Laura Colebrooke
Postdoctoral Research Associate


Research interests

My PhD research (2013-2016) looked at food insecurity in Bristol. Arguing that research of food insecurity and access to food has so far failed to account for the way in which we related to food on sensory, emotional and embodied level, I developed ideas of taste to make sense of food poverty. This enabled me to reflect on how food inequalities are experienced in places and forms that extend far beyond spaces most commonly associated with food insecurity, but might better be understood as unequally distributed precarities that are sensed and made sense of (Miele and Evans 2012) within a myriad of everyday encounters.

I have also looked at experiences of food anxieties and eating disorders on two interdisciplinary projects which emphasise the importance of affective relationships and emotional experiences in helping people come to terms with food anxieties and eating disorders. Focussing on interactions at the table, I worked with artist Sabrina Shirazi to facilitate participants who had experienced food anxieties to redesign the table setting in order to enable them to eat well. This work was enabled by Brigstowe Institute and The Cultural Capital Exchange.

I am a member of the Social Innovation Group and the Cross Campus Social Science group (CROCUSS)

Research projects

I am currently working on two co-produced ESF projects: Living Well to Work and Smart Tenants which both fall under the Future Peninsula umbrella (2017-2019).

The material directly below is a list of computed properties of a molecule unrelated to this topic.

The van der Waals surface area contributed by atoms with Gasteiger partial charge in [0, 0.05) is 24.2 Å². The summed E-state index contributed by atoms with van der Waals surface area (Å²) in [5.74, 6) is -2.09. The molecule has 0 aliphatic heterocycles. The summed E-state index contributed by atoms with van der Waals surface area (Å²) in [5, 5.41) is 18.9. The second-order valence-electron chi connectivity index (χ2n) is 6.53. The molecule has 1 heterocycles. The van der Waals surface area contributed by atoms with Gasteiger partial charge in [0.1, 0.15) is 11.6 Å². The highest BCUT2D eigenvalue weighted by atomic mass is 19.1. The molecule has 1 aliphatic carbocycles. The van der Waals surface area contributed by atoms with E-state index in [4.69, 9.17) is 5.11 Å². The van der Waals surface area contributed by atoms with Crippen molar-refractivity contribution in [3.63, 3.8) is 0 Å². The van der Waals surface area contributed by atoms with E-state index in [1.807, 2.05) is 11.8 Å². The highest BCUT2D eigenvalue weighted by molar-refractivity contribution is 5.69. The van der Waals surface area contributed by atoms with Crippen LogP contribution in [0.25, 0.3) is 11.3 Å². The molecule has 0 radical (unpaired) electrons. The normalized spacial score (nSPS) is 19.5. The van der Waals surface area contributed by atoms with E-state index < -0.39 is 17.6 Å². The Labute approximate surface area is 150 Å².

Living Well to Work brings together a range of voluntary and community organisations across Cornwall to deliver 12 pilot programmes which help people in target groups move back towards employment. While the headline figures for employment in Cornwall are improving, certain groups have remained excluded from the workforce including those with mental ill-health, older people, people with long term health problems such as diabetes, those with Asperger’s’ Disease or Autism. Using a ‘test and learn’ approach, these pilots help participants to develop their confidence in order to head towards work, into training and education or into volunteering.

Smart Tenants is a collaborative project funded by the ESF under the Future Peninsula umbrella. The project is brought together and facilitated by The Cornwall Learning Partnership.  The project will also adopt a “test and learn” approach and work with partners to design, test and implement a programme that will enable participants to have the confidence and skills to make best use of the opportunities that will be available through Universal Credit and to progress through to employment to maintain and increase the economic development in Cornwall.

New training programmes are developed and implemented by Housing Associations and training providers and evaluated by the University of Exeter.  This project will develop a range of support and training opportunities to stabilise households and give them the confidence and skills to move towards employment and the opportunity to volunteer to support their peers in the community thus adding to the social capital of the area.

My role on both of these projects is to provide evidence-based best practice models which offer innovative solutions to these issues in Cornwall. In addition, I also carry out ‘pure research’ which looks at experiences of unemployment and mental ill-health of people living in Cornwall.


2017 – The Exchange, The Cultural Capital Exchange Award for ‘At The Table’ collaborative project £3388

2017- Brigstow Institute Seed Corn funding for ‘Food and Anxiety’ collaborative project £1469

2016- Bursary for Emerging and New Geographies of Health and Impairment conference, £50

2016- Wenner-Gren Foundation/ Association of Social Anthropology annual conference participation grant, £140

2013-2016- President’s Research Scholarship, Cardiff University. £42,590 (Full tuition fess plus maintenance stipend)


Colebrooke, L. and Miele, M. (forthcoming, 2017. Themed Issue of Performance Research: On taste) Eating Art and the Art of Eating: Unsettling the practices of taste.

Back | Top of page | Edit Profile | Refresh page